Cheoah Dam development began with planning in 1915, and the building of a railroad extension to the dam site. Concrete work on the dam began March 1917 and April 6, 1919, the powerhouse began operation (J. S. Barrett, History of Tapoco.)
1919 Stats: 225 ft. dam was the highest overflow dam; turbines were the largest; 150,000 volt transmission line was the highest voltage and the longest span for a transmission line--5010 feet across the river below Cheoah Dam (Barrett).
The community was originally called Cheoah, but renamed Tapoco to "avoid confusion with Cheoah on Sweetwater Creek." Tapoco combined the first two letters of Tallassee Power Company. By 1919, Tapoco had a population of around 2,000.
Cheoah Dam is one of four hydroelectric dams that make up Alcoa Power Generating Inc.'s Tapoco Project. The impetus behind the hydroelectric operations was aluminum. Alcoa, Inc. created the plan to develop the Little Tennessee watershed in 1910 (City of Alcoa-tn.gov).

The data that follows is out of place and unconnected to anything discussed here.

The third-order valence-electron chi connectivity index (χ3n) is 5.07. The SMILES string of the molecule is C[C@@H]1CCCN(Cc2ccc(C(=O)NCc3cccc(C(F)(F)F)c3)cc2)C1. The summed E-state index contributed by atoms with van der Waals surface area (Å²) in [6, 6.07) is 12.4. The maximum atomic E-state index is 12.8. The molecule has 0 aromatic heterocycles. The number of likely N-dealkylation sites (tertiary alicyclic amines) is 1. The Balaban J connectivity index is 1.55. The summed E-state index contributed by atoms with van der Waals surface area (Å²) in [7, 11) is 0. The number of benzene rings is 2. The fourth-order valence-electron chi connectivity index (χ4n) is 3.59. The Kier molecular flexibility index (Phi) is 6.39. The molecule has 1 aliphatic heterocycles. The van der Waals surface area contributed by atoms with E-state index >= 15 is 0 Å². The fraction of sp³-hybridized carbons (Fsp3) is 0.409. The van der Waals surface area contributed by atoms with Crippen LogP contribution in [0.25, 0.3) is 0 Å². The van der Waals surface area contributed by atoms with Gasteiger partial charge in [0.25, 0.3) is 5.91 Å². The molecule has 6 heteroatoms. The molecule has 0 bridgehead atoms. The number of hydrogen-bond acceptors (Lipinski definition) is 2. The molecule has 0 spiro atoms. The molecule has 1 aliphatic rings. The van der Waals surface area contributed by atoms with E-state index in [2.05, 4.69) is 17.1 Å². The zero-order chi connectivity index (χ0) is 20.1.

The dam was used in the movie The Fugitive, starring Harrison Ford, as the scene where Dr. Richard Kimble jumps from the dam following his escape after the bus bound for prison is hit by a train.
In 2010, Alcoa began a modernization project at a cost of $110 million, planned to increase "efficiency and energy output and increase the life of the dam by at least another 40-50 years" (Alcoa kicks-off Cheoah Dam modernization project, August 27, 2010, Alcoa.com).